The good news is that in those rare moments when someone is listening or access is granted, I have maximized those opportunities and people are able to experience my competence resulting from over-preparation (which is also a prerequisite for me to even have a seat at the table). The downside is that it comes with a price—the absence of psychological safety while navigating an environment that has yet to fully embrace diversity.

I appreciate UW–Madison and the Wisconsin School of Business for making space for this conversation because representation matters! I have been affirmed and inspired by some of the most dynamic, diverse professionals in business and I am forever grateful for their impact in my life.

To those who identify with these experiences—remain resilient and remember that you are highly capable in spite of what the systems of racism, sexism, and bias suggest. To the allies, may you continue to be radical in pursuit of a more equitable workplace.

Ka Bao Lee (BA ’07, MBA ’15)

Ka Bao Lee (BA ’07, MBA ’15)
Senior Manager, Core Beverages at Starbucks
Ingrained in my memory is a high school teacher saying, “Statistically, if your parents did not graduate high school, you will also not graduate high school.” My parents never went to high school. Their families fled genocide in Laos after the Vietnam War. They met in a refugee camp in Thailand and eventually started a family. When I was 3 years old, we came to the United States. I am a first generation Hmong American woman.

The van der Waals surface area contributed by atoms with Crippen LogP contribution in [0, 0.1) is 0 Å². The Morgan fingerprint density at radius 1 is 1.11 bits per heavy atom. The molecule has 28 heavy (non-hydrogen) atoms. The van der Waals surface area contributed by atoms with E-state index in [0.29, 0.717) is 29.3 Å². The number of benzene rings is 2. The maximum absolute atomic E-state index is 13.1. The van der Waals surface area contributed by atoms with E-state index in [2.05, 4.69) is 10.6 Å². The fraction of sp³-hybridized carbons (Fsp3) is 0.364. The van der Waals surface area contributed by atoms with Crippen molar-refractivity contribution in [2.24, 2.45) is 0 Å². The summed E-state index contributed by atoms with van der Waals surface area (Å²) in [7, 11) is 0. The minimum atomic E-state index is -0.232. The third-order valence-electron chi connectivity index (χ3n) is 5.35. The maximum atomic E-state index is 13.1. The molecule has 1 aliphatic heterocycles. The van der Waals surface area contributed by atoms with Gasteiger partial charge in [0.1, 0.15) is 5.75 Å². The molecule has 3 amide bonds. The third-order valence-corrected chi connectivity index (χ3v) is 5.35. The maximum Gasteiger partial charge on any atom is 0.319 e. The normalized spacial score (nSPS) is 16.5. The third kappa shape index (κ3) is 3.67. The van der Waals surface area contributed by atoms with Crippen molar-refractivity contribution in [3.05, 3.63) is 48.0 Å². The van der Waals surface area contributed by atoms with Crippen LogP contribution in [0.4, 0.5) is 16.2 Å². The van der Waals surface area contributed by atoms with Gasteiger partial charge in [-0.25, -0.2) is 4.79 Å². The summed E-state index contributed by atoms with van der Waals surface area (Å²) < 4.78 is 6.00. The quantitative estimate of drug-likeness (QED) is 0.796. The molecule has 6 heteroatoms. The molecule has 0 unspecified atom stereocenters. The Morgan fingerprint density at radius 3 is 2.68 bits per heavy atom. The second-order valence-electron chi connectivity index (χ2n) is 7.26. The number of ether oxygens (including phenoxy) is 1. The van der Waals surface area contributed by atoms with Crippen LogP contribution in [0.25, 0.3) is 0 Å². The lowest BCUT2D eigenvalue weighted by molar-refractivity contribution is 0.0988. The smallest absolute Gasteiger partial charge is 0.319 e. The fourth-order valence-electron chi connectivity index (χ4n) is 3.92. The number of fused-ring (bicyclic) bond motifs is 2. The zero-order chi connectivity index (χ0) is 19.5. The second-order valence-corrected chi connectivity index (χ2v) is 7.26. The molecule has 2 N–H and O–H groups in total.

My parents spoke no English and worked tirelessly at multiple minimum wage jobs to support nine children. Their dream for my siblings and me was to work in an office. It didn’t matter what kind of office job, just an office. After undergrad, I worked in an office, which was a first for anyone in my immediate and extended family. That was considered success.

When I decided to leave my office job to get my MBA, my parents didn’t understand. What more could I want? I sat in an office all day and made more money than they’ve ever made at a job. What they didn’t understand was the difference between a job and a career because they never had the privilege to dream big, to dream about a career. My parents gave me that privilege. Today, I still work in an office with a career that I chose.

However, as I move further into my career and navigate the corporate world, I often find that because I am Asian, I’m stereotyped as coming from success and wealth. I’m surrounded by many successful Asian American women who have various backgrounds and experiences. I’ve mostly shied away from telling my story, afraid I didn’t belong, but have recently found a renewed sense of purpose and the need to share my story to fuel my career in a way that brings me purpose.

I want to bring the business foundation I’ve built in my current career and move towards a career that would make an impact on the underserved community. I want to allow other refugees and women of color to dream big and to become a different statistic.

Ash Gupta (BBA ’10)

Ash Gupta (BBA ’10)
Managing Partner at Galaxy Capital Partners
Palo Alto, California